Police Contacts, Arrests and Decreasing Self-Control and Personal Responsibility Among Female Adolescents

Published in: Journal of Child Psychology and Psychiatry [Epub April 2018]. doi:10.1111/jcpp.12914

Posted on RAND.org on May 01, 2018

by Alison E. Hipwell, Feifei Ye

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Background

Female involvement in the juvenile justice system (JJS) has increased rapidly in recent years. Although deficits in self-control and responsibility are associated with delinquency and higher rates of police contacts and arrests, much of this research has focused on males and/or selected samples of youth who already have a history of JJS involvement. Furthermore, little is known about the extent to which police contacts and arrests may disrupt normative psychosocial maturation.

Methods

Police contacts, arrests, levels of self-control and personal responsibility were assessed annually between 12 and 17 years in a population-based sample of 2,450 adolescent females. Fixed-effects regression models, which control for stable individual characteristics, were used to examine whether within-adolescent changes in self-control, and responsibility were associated concurrently and prospectively with police contacts and arrests, and vice versa.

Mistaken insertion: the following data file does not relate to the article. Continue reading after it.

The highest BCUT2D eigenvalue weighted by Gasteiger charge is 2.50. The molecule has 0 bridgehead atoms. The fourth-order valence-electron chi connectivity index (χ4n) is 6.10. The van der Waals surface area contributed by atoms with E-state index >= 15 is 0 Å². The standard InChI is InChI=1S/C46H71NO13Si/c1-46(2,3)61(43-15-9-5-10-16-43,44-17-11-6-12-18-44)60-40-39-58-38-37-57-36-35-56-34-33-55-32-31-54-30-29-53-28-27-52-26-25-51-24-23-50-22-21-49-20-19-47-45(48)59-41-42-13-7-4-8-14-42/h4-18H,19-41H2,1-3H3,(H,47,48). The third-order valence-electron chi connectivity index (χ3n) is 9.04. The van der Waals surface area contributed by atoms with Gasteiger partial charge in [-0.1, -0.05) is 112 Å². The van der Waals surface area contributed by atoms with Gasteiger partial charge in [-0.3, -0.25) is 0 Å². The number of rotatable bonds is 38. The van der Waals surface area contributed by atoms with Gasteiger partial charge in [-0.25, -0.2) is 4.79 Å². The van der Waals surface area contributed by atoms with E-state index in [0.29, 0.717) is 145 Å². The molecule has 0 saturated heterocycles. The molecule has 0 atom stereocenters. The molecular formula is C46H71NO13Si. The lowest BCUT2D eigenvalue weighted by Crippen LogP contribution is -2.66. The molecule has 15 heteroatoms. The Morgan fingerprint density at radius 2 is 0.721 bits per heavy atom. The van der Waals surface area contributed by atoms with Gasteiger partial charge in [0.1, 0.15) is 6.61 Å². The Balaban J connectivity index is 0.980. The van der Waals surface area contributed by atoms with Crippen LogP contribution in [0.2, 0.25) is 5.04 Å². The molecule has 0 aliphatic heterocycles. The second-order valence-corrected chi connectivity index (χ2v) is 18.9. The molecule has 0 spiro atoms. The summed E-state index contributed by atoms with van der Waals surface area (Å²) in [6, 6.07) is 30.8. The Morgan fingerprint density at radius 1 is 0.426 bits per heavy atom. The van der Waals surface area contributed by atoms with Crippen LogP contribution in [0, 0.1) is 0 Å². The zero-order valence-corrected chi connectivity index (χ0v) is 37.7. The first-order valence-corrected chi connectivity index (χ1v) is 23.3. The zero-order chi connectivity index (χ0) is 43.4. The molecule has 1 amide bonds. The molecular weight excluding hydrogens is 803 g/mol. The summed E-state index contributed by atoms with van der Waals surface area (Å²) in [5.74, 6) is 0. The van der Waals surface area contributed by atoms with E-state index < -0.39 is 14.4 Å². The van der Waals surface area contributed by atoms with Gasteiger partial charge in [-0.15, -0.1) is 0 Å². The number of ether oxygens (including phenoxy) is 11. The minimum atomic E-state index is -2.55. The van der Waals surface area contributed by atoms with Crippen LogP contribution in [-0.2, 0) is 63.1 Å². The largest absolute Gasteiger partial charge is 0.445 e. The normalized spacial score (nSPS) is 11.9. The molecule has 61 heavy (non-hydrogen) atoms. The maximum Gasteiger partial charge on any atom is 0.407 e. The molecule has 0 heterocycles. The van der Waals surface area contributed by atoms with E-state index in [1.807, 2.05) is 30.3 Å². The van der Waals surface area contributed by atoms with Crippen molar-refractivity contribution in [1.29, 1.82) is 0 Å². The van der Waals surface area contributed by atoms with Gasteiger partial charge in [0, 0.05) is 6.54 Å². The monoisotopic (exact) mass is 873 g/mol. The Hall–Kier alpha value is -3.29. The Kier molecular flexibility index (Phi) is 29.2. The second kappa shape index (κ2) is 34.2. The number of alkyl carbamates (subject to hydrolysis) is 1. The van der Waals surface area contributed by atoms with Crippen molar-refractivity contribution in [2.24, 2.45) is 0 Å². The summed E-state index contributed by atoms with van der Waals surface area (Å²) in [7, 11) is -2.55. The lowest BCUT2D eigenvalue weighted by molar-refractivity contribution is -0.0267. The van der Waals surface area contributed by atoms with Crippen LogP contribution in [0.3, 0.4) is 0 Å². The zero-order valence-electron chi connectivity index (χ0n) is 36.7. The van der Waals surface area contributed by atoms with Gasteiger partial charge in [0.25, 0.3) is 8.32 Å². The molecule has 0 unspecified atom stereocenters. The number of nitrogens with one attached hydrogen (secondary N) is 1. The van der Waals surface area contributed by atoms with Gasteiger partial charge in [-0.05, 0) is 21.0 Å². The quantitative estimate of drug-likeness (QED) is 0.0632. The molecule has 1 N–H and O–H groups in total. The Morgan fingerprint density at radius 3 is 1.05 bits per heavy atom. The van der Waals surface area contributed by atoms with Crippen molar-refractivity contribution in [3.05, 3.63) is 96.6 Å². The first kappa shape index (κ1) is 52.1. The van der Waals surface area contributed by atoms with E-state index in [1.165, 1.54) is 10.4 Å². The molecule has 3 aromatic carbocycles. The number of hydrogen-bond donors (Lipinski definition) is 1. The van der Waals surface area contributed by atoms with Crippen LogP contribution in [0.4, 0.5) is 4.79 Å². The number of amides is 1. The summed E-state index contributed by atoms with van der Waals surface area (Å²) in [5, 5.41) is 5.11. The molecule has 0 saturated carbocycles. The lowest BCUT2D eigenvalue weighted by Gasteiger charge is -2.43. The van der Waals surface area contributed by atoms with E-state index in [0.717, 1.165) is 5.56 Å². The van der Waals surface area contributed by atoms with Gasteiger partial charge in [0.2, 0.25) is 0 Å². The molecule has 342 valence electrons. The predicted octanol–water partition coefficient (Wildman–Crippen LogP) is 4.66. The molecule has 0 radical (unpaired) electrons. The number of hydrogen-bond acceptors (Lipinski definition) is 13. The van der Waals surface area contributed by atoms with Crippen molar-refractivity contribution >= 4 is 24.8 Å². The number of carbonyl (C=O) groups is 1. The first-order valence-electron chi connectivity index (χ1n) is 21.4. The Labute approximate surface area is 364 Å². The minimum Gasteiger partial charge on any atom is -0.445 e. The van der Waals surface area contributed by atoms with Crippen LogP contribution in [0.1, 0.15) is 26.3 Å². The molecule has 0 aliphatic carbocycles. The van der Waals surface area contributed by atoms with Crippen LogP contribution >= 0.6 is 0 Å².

Results

Across adolescence, 5%–12% participants reported police contacts and 1%-4% were arrested. After adjusting for covariates, within-person increases in self-control and responsibility were associated concurrently with decreased odds of police contact. Increasing responsibility also predicted lower likelihood of police contact in the following year. When testing reverse causation, results showed that police contact predicted next year decreases in personal responsibility, and that being arrested predicted decreasing levels of self-control and responsibility in the following year.

Conclusions

The study shows more clearly than previous work that increasing levels of responsibility precede decreased police contact in nonselected adolescent females, and that contacts with the justice system during adolescence may delay or undermine normative psychosocial maturation, highlighting important targets for intervention.

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